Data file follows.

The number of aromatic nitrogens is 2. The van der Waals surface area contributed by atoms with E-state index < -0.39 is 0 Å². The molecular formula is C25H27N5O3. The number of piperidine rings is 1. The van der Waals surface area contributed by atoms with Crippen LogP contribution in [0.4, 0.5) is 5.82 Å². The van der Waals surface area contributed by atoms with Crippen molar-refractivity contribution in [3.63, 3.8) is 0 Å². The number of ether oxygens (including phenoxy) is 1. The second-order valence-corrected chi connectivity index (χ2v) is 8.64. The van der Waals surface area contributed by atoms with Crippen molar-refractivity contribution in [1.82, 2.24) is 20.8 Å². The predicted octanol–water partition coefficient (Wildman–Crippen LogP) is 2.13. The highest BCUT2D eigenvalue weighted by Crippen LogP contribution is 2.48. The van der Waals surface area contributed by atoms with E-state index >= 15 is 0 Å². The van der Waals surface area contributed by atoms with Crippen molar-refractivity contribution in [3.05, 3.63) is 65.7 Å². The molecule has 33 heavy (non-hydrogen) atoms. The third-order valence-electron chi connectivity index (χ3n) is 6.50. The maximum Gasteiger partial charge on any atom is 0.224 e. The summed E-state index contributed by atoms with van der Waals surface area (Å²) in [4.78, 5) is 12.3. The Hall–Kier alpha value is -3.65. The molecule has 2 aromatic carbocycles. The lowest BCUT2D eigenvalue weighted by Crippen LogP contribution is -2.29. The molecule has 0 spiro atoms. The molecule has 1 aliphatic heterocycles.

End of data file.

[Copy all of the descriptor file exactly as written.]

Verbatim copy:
The number of aromatic nitrogens is 2. The van der Waals surface area contributed by atoms with E-state index < -0.39 is 0 Å². The molecular formula is C25H27N5O3. The number of piperidine rings is 1. The van der Waals surface area contributed by atoms with Crippen LogP contribution in [0.4, 0.5) is 5.82 Å². The van der Waals surface area contributed by atoms with Crippen molar-refractivity contribution in [3.63, 3.8) is 0 Å². The number of ether oxygens (including phenoxy) is 1. The second-order valence-corrected chi connectivity index (χ2v) is 8.64. The van der Waals surface area contributed by atoms with Crippen molar-refractivity contribution in [1.82, 2.24) is 20.8 Å². The predicted octanol–water partition coefficient (Wildman–Crippen LogP) is 2.13. The highest BCUT2D eigenvalue weighted by Crippen LogP contribution is 2.48. The van der Waals surface area contributed by atoms with E-state index >= 15 is 0 Å². The van der Waals surface area contributed by atoms with Crippen molar-refractivity contribution in [3.05, 3.63) is 65.7 Å². The molecule has 33 heavy (non-hydrogen) atoms. The third-order valence-electron chi connectivity index (χ3n) is 6.50. The maximum Gasteiger partial charge on any atom is 0.224 e. The summed E-state index contributed by atoms with van der Waals surface area (Å²) in [4.78, 5) is 12.3. The Hall–Kier alpha value is -3.65. The molecule has 2 aromatic carbocycles. The lowest BCUT2D eigenvalue weighted by Crippen LogP contribution is -2.29. The molecule has 0 spiro atoms. The molecule has 1 aliphatic heterocycles.